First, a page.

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Quebec Summer Festival: A Riot of Music for All Ages

I’ll never forget the look of astonishment on my children’s faces when they met their first Quebeçois French-speaking native. We had been driving for only seven hours, just long enough for a long nap and a snack, and yet, here we were in a world of French signs, French menus and a restaurant worker who truly did not speak English. He didn’t have to, we explained. He lived in Canada’s French-speaking province where over 90 percent of the population spoke French every day. All of a sudden, the years of studying verbs and vocabulary at school made sense. That alone was an excellent reason to introduce our three to Canada’s belle province.

But there’s an even better reason to take your kids and drive, fly or train to Quebec—the du Maurier Québec Summer Festival, held this year from July 8 to 18. For 11 summer days, the streets and parks of Quebec City, surely one of the most beautiful cities on earth, erupt with the sounds of music, laughter, clapping and cheers. Ask most Canadians to name the biggest family festival in the province and they will repeatedly come up with Quebec’s Winter Carnival. But this festival showcasing music from around the world attracts some 700,000 people. More than half a million performers arrive from 20 countries to put on some 400 shows. The performances are scattered around the historic city at some 20 stages, squares and even street corners so that in one evening or afternoon, you can travel from Argentinian reggae to Cajun guitar music to drummers from Senegal. That’s a whole lot of entertainment in one short while and all for only $6 per person for the entire 11 days.

When we arrived in Quebec City last year for our first summer music festival, we were surprised to see the streets jammed with people and how lively and friendly the atmosphere. We were also surprised to see how many of the audience were pushing strollers, carrying babies in backpacks or sitting with clapping kids on their knees. That’s partly because music is a universal language. But it’s also because the organizers have worked hard to add kid-pleasing elements.

There were line-ups at the Circus tents where youngsters could fly up on a trapeze or jump on a trampoline. At Montmorency Park, once part of Canada’s first farm, families were enjoying picnics while the younger ones chased a funny clown performer around the big trees. Across from the Chateau Frontenac, older kids sat perfectly still as artists created elaborate paint and glitter designs on their arms and faces. Walking around the city, and it is a great place for walking, it became clear that the children were delighted by the surprises around each corner—a musician inviting them to play his harmonica; winged angel mime holding a globe letting them pose with her; a balloon artist making animal balloon hats for their heads. A Festival badge with a flashing light lets organizers know that you’ve paid your entrance fee. After that, you can attend any of the concerts. The sight of a thousand flashing lights mingling with spotlights and strobes as the sun sets behing the water is a magical vision. During the day, cavorting with any of the street performers is of course, free.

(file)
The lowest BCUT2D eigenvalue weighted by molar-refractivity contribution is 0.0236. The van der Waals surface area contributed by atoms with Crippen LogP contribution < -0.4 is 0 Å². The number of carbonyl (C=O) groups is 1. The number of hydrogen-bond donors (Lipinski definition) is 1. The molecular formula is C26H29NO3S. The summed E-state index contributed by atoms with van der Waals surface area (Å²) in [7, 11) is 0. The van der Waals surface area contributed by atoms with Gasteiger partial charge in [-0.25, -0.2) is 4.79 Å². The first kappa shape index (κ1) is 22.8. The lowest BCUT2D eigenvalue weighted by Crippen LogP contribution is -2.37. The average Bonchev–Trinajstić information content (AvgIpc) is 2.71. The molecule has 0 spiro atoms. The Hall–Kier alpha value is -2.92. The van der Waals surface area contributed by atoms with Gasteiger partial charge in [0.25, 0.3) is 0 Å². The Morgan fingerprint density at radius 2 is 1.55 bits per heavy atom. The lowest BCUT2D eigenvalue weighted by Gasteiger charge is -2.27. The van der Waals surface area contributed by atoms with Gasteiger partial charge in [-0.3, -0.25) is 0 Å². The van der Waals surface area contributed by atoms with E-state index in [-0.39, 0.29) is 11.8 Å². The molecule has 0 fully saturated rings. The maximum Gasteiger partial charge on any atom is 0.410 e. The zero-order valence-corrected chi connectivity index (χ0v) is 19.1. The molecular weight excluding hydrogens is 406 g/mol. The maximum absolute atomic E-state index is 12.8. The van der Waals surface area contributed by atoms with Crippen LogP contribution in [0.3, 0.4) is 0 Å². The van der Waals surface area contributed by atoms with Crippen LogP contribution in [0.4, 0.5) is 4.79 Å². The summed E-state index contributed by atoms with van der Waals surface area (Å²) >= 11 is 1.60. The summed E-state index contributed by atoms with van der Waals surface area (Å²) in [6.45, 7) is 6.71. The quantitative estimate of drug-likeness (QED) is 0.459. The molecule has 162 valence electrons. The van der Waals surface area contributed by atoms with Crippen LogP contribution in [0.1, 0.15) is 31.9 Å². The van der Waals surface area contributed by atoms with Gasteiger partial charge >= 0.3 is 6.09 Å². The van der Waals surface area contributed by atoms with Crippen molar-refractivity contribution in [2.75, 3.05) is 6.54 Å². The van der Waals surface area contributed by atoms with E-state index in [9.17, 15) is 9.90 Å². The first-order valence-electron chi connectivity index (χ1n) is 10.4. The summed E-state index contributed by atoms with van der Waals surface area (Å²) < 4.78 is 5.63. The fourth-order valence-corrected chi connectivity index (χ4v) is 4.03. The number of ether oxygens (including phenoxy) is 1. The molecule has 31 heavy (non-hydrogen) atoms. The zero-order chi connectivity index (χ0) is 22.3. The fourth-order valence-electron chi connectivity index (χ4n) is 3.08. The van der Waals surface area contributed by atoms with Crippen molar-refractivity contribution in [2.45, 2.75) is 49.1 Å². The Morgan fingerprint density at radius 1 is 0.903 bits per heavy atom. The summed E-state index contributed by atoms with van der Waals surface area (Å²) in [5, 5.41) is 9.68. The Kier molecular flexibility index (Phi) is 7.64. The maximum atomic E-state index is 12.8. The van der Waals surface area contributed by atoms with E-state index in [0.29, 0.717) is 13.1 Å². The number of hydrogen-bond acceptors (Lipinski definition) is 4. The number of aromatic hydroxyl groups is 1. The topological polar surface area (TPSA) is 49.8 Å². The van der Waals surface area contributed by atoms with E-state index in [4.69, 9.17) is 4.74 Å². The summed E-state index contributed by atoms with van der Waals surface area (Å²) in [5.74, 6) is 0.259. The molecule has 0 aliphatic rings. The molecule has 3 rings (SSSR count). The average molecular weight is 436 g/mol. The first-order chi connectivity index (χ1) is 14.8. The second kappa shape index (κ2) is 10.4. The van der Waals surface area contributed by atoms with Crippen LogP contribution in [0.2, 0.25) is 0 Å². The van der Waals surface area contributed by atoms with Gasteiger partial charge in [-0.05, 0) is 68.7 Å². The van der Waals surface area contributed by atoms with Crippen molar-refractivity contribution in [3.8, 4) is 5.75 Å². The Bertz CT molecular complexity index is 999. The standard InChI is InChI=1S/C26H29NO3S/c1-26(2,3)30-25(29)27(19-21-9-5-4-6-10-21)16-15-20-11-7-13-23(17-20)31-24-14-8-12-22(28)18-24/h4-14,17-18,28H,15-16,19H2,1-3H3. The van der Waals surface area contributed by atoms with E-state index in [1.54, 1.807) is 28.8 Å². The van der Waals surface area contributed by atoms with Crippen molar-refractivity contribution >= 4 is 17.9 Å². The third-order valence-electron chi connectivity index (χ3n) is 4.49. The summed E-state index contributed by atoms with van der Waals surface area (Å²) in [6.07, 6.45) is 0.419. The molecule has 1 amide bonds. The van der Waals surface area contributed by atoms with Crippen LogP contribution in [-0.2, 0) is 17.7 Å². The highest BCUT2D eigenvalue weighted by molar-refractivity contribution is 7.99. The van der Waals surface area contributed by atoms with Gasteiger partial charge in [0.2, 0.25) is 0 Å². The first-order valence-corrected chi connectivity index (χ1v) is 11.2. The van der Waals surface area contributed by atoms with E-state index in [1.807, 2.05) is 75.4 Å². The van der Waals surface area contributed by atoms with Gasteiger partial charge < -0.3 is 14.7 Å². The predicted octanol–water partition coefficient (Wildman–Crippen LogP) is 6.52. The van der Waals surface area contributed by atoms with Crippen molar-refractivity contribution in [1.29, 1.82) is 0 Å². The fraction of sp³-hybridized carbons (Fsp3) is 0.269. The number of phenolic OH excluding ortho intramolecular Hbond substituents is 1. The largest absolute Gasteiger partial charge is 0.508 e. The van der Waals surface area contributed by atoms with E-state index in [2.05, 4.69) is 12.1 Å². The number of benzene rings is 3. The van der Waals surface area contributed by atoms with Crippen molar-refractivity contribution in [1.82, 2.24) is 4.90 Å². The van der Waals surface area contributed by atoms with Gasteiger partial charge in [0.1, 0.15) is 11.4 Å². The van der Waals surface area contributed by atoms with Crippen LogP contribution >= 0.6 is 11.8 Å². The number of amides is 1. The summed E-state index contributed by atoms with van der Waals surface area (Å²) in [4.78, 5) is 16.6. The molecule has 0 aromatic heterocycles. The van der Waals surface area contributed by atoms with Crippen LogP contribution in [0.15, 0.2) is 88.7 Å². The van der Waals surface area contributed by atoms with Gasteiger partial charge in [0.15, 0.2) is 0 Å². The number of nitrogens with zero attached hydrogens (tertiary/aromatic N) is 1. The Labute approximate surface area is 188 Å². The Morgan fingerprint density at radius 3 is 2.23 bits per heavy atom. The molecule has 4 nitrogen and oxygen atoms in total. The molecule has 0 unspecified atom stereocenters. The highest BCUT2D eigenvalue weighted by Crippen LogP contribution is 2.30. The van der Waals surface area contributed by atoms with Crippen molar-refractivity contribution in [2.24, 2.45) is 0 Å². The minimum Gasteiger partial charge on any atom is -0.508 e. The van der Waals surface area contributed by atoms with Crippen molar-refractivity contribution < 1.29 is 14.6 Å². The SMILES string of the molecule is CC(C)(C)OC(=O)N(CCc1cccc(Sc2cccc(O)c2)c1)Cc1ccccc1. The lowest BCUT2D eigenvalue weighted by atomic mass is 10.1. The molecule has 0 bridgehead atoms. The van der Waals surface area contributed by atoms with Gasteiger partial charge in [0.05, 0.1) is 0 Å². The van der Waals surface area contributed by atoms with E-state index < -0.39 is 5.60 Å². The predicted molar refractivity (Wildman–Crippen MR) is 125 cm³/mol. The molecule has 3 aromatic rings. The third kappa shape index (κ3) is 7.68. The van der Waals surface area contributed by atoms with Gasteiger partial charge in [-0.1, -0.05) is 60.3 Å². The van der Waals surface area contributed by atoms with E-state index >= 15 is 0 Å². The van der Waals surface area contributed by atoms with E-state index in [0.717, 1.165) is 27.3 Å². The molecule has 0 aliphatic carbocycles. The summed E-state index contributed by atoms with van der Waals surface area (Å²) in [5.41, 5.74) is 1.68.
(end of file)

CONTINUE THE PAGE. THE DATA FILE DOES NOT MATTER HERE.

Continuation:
The du Maurier Quebec Summer Festival has certainly come a long way since its humble beginnings in 1968 when seven young artists and a group of businessmen organized a way to liven up the city squares and parks and promote the arts. Many of the first performers such as Celine Dion have since become famous. And the festival’s method of operation still holds—to present artists well known in their own countries but unknown in Quebec. This summer, kids will be able to experience up close the Japanese Kojo drums, an ancient Chinese violin playing jazzy versions of folk tales and an eight-piece brass band from Africa. The circus tents will be moved to a more central space, Place Leclerc, and at the end of each day, a troupe of jugglers, acrobats and athletes will perform a circus extavaganza. And again, Parc Montmorency will be devoted to family attractions.

When it’s time to take a break, Quebec offers many other attractions. Visit the seals at the Aquarium or be a seal yourself at the Village des Sports in Valcartier, Canada’s largest water and amusement park. Kids can dress up in 17th Century soldier uniforms at the Dauphine Redoubt or even take tea in the Officers’ Mess on certain afternoons. At the star-shaped Citadel, the largest group of fortified buildings still occupied by troops in North America, see the collection of uniforms, guns and prison cells after the daily 10 a.m. Changing of the Guard. Because Quebec City consists of upper and lower towns, if you have a reluctant walker in tow, plan for a stroller or lots of trips via the Funicular. There are some 28 staircases linking the two including the famous Break-Neck Stairs, off limits to horses, cattle and sheep since 1698,

Don’t leave without sampling steak and fries at the famous Cochon Dingue (the Crazy Pig) restaurant or crêpes at Le Casse Crêpe on St-Jean St. Family packages are available at Le Chateau Frontenac, certainly a fairy-tale accommodation that’s close to all the musical hubbub. And be warned. As they say in Quebec City, a certain craziness is contagious. They are right. This summer, we are going back for more. For information on the Festival, call 1-888-992-5200 or visit www.festival-ete-quebec.qc.ca. For hotel packages, call 1-888-992-5200.





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